Gay characters in Sierra games

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    • #28343 Reply

      I recently came across this interesting Wikipedia entry about gay (and lesbian, bisexual and transgender) characters in video and computer games: 

      It’s a fair article and seems pretty comprehensive. Anyhow, Sierra games (in addition to LucasArts, Nintendo, Microprose, Sega, etc) as early as 1987 are referenced numerous times throughout the entry.**

      I was wondering what Ken Williams and others at Sierra at the time thought about including homosexual-themed references in the games? Was making stereotypically gay characters the butt of jokes ever a concern? And what about potentially offending customers who might not be comfortable with the subject matter? Did Sierra try to avoid potentially controversial social issues or was it not much of an issue?

      **(Willy Beamish and Space Quest 4 are cited under the “Comical Gender Confusion” section. Rise of the Dragon and Phantasmagoria 2 are discussed in “Sexual Predators”. Leisure Suit Larry in “Gays as Target Practice”, Police Quest 4 in “Gay Bars” and Laura Bow 2 in “GLBT Normal and Well Adjusted Secondary Characters”.)

    • #28344 Reply

      Good question, and one I should probably do my darndest to ignore and not answer.

      That said… I’ll plunge ahead anyhow.

      My policy at Sierra was always to avoid censorship, and to publish the product Sierra’s authors wanted to produce. Certainly if someone had stepped WAY over the line, I would have had to take action, but I don’t remember any specific situations where that occured. The one area where I did constantly have to “censor” the games was when there was too much inside humor. I allowed some of it, but generally felt that consumers didn’t care about our internal politics — they just wanted to have fun.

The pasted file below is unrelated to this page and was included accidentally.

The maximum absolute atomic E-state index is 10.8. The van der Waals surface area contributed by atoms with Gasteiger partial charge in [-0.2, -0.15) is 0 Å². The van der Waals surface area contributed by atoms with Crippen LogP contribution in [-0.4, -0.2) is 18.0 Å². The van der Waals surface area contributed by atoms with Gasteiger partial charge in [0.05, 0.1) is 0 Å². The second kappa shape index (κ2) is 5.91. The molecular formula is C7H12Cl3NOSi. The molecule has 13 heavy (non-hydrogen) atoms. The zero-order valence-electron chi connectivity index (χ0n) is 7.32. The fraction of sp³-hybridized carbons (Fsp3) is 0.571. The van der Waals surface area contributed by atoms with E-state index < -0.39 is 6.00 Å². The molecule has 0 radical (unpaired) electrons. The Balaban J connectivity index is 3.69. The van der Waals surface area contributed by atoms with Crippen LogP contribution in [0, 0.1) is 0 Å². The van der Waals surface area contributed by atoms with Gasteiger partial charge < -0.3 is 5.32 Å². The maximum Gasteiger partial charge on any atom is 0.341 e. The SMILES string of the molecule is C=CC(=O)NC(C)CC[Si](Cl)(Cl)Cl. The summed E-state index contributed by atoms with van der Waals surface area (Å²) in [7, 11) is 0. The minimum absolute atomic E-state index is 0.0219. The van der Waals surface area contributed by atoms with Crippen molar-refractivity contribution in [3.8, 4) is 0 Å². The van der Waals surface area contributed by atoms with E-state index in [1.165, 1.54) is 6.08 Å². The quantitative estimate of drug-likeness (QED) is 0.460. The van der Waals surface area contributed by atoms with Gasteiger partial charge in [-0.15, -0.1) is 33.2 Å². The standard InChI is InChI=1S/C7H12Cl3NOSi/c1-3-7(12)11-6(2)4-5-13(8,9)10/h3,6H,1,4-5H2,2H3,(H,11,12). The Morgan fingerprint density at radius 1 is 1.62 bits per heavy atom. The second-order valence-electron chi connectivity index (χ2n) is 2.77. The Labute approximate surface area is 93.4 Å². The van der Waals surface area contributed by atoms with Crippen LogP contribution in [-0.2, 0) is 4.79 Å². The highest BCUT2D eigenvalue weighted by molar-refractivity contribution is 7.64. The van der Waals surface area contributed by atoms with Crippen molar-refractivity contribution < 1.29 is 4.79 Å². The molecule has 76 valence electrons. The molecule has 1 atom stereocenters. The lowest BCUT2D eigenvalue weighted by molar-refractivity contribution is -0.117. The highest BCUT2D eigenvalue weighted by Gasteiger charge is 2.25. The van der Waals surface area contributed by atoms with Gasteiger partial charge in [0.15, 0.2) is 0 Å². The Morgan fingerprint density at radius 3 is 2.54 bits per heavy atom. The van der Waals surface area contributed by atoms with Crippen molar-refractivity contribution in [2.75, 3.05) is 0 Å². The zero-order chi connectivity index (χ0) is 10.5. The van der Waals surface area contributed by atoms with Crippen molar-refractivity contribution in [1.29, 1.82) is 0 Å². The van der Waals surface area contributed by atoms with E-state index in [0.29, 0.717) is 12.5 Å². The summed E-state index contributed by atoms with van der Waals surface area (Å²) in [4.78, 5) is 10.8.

In playing the games, you should keep in mind that they were produced nearly 20 years ago. I’ve been retired nearly 10 years! Awareness of “political correctness” wasn’t quite as strong in those days as it is today. Humor that would have been fine then, might not be now. I do think that virtually every group is fair game for parody from time to time. There are ways to do humor that are not insulting or that reinforce negative stereotypes (although blondes do seem to be an unprotected species). Overall, when it comes to deciding what is politicaly correct, and what isn’t – I’m just happy I’m long retired, and don’t have to make those decisions anymore.

      -Ken W

    • #28345 Reply

      Thanks for the response! I just think it’s fascinating to try to take a bit of a sociological approach to something like the history of computer games… especially since “social issues” isn’t really something that naturally or automatically comes to my mind when thinking about computer games.

      Also, what you say about wanting to censor some of the inside humor stuff makes sense. But I also think that a lot of the stuff (like your cameos in the LSL games, etc.) that reminded players that there were real people behind the game development made for a bit of a bond between regular Sierra game players and the designers. Feeling like you’re familiar with the designers probably made a lot of players more interested in and loyal to Sierra. At least it had that effect on me…

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